From: Jeremy Bradley (email@example.com)
Date: Mon 09 Dec 2002 - 09:51:17 GMT
At 07:02 AM 8/12/02 -0800, Grant wrote:
>The problem of talking about evolution as you guys are is that you seem to
>assume it is a single thing that applies to all of life on earth when in
>fact it is billions of things taking place over eons as individual animals
>fight for existence in a niche of their own. The crocks in Australia seem
>to have found one they can exploit forever.
>Most of the rest of the animals on earth are not so lucky. But "evolution"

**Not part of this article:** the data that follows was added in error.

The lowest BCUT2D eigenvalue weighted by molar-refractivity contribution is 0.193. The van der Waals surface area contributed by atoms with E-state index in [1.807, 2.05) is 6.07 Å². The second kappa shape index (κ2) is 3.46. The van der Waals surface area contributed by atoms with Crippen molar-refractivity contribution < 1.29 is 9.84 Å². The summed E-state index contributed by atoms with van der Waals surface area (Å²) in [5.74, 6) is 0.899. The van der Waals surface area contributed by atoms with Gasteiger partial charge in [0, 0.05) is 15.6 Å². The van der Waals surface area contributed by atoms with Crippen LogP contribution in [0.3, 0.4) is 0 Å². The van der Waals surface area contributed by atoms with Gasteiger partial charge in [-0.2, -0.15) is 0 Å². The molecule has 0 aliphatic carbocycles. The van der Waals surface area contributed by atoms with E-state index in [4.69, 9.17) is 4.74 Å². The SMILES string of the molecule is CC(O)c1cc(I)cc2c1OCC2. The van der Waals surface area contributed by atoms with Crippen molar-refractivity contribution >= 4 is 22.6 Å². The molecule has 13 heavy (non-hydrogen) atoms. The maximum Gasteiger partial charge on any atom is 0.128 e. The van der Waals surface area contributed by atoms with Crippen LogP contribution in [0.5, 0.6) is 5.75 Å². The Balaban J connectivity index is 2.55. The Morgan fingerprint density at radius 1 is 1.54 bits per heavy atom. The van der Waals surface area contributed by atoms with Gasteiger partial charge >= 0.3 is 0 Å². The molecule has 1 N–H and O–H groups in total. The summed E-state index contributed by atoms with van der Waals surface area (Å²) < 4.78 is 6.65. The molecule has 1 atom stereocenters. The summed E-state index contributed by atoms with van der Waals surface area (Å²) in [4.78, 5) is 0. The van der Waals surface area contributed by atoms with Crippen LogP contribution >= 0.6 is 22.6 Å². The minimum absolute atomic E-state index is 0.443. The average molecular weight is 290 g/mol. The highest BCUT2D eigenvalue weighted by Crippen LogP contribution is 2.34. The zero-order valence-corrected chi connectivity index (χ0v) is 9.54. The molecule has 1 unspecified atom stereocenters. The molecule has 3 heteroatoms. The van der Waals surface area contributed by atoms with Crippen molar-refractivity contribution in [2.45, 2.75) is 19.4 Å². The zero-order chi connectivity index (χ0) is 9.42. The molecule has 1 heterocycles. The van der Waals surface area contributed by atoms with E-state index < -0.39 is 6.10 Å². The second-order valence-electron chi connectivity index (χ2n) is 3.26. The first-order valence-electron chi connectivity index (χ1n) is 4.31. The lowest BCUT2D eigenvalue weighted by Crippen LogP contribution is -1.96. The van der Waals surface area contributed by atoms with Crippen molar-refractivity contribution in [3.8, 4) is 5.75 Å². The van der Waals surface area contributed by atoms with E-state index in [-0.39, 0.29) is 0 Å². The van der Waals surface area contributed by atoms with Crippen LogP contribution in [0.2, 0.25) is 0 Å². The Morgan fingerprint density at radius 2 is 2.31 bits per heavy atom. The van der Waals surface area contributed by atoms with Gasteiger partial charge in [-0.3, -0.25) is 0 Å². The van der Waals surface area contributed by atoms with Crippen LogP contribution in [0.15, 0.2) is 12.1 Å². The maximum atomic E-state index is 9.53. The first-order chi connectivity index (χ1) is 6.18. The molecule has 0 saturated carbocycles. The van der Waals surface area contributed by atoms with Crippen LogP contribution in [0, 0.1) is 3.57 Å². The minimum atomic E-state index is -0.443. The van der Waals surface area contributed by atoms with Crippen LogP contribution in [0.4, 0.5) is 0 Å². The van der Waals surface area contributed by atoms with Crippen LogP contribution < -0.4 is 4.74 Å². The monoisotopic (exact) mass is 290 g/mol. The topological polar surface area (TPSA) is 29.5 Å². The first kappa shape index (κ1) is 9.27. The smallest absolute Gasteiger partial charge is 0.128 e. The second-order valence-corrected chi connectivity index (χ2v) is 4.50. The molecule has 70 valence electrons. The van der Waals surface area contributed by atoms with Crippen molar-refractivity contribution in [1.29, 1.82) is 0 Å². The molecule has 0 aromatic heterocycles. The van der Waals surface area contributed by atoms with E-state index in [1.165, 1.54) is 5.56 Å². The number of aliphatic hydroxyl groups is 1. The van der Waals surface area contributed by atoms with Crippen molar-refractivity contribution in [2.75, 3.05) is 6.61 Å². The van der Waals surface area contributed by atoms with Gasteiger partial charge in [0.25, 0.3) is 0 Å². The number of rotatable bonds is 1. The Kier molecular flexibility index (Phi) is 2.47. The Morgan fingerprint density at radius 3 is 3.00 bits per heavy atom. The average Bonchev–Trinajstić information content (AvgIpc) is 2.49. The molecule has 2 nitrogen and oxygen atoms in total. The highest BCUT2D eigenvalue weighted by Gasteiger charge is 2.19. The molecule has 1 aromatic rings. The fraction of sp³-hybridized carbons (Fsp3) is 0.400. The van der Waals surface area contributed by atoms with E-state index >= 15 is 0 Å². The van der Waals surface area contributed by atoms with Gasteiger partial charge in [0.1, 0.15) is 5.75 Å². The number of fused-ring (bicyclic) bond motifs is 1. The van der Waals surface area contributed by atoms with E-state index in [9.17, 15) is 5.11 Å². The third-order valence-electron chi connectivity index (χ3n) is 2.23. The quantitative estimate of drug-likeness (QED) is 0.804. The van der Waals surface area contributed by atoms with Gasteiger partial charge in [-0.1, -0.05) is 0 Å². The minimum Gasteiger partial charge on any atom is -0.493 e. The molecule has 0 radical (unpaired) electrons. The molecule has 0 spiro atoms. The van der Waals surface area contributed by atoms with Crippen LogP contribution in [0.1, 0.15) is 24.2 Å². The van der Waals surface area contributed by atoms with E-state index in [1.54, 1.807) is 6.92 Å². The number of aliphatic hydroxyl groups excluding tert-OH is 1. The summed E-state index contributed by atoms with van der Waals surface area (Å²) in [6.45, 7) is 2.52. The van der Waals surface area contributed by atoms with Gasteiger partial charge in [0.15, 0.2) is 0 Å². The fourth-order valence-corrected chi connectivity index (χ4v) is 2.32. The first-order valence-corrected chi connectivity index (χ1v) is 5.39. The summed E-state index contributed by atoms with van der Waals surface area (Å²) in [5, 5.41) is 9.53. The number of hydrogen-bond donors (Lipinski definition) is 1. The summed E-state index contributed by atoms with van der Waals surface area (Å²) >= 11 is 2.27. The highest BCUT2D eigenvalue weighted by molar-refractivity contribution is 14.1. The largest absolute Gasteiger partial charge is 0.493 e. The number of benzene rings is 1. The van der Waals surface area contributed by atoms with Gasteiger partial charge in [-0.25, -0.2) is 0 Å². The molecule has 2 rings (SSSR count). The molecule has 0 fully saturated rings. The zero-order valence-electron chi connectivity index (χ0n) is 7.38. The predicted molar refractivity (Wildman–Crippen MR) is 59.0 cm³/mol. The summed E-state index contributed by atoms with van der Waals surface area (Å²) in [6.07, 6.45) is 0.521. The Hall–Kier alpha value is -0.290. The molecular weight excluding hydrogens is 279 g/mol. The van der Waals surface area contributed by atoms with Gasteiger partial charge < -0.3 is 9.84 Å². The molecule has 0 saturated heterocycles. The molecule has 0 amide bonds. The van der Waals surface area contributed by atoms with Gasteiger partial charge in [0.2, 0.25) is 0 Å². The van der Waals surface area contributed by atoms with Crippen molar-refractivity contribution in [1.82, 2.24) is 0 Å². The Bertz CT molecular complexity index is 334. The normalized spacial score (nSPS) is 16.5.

>only describes the general process of change that shapes the animal to its
>environment or lets it die if it can't change fast enough.
I agree Grant and I was mentioning crocs to illustrate that, in some cases,
the process of evolution had halted at the point of perfection.
Crocs are truly one of the most perfectly adapted animals in the world.
They fit into their environment so well that there has been no disadvantage
in protracted stability. Maybe the ones that 'changed' were the ones which
died. If this is the case, I would assume that if their environment did
change rapidly they would either die out or commence the process again.
I freely admit that I have no great knowledge of genetics or evolution and
welcome your input.
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